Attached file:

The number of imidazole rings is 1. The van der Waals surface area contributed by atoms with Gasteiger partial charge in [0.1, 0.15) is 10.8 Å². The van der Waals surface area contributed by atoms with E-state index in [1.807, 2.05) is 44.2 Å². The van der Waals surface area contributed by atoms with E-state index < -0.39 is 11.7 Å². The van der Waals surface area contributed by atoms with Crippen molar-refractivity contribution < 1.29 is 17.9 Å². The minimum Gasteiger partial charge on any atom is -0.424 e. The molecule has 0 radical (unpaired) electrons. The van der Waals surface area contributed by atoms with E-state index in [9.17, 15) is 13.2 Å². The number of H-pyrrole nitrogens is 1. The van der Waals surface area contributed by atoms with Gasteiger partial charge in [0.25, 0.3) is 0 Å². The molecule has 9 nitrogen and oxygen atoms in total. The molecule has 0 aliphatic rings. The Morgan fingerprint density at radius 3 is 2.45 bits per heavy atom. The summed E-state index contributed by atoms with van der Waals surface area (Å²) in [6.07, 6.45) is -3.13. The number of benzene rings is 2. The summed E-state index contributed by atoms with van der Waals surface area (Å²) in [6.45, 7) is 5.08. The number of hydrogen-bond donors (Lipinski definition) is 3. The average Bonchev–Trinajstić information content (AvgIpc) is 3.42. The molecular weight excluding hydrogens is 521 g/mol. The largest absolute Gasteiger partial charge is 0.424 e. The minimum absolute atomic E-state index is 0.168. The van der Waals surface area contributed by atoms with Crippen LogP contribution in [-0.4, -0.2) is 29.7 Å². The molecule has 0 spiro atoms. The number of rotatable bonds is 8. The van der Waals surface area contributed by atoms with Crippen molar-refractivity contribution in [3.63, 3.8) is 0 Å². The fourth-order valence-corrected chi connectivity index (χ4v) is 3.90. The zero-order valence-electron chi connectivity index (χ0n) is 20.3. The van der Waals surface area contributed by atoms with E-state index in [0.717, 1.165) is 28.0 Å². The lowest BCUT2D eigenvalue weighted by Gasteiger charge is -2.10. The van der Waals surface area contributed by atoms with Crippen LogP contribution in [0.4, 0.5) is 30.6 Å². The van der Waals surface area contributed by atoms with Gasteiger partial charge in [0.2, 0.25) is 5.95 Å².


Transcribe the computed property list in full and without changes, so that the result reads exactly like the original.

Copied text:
The number of imidazole rings is 1. The van der Waals surface area contributed by atoms with Gasteiger partial charge in [0.1, 0.15) is 10.8 Å². The van der Waals surface area contributed by atoms with E-state index in [1.807, 2.05) is 44.2 Å². The van der Waals surface area contributed by atoms with E-state index < -0.39 is 11.7 Å². The van der Waals surface area contributed by atoms with Crippen molar-refractivity contribution < 1.29 is 17.9 Å². The minimum Gasteiger partial charge on any atom is -0.424 e. The molecule has 0 radical (unpaired) electrons. The van der Waals surface area contributed by atoms with E-state index in [9.17, 15) is 13.2 Å². The number of H-pyrrole nitrogens is 1. The van der Waals surface area contributed by atoms with Gasteiger partial charge in [0.25, 0.3) is 0 Å². The molecule has 9 nitrogen and oxygen atoms in total. The molecule has 0 aliphatic rings. The Morgan fingerprint density at radius 3 is 2.45 bits per heavy atom. The summed E-state index contributed by atoms with van der Waals surface area (Å²) in [6.07, 6.45) is -3.13. The number of benzene rings is 2. The summed E-state index contributed by atoms with van der Waals surface area (Å²) in [6.45, 7) is 5.08. The number of hydrogen-bond donors (Lipinski definition) is 3. The average Bonchev–Trinajstić information content (AvgIpc) is 3.42. The molecular weight excluding hydrogens is 521 g/mol. The largest absolute Gasteiger partial charge is 0.424 e. The minimum absolute atomic E-state index is 0.168. The van der Waals surface area contributed by atoms with Crippen LogP contribution in [-0.4, -0.2) is 29.7 Å². The molecule has 0 spiro atoms. The number of rotatable bonds is 8. The van der Waals surface area contributed by atoms with Crippen molar-refractivity contribution in [3.63, 3.8) is 0 Å². The fourth-order valence-corrected chi connectivity index (χ4v) is 3.90. The zero-order valence-electron chi connectivity index (χ0n) is 20.3. The van der Waals surface area contributed by atoms with E-state index in [0.717, 1.165) is 28.0 Å². The lowest BCUT2D eigenvalue weighted by Gasteiger charge is -2.10. The van der Waals surface area contributed by atoms with Crippen LogP contribution in [0.4, 0.5) is 30.6 Å². The van der Waals surface area contributed by atoms with Gasteiger partial charge in [0.2, 0.25) is 5.95 Å².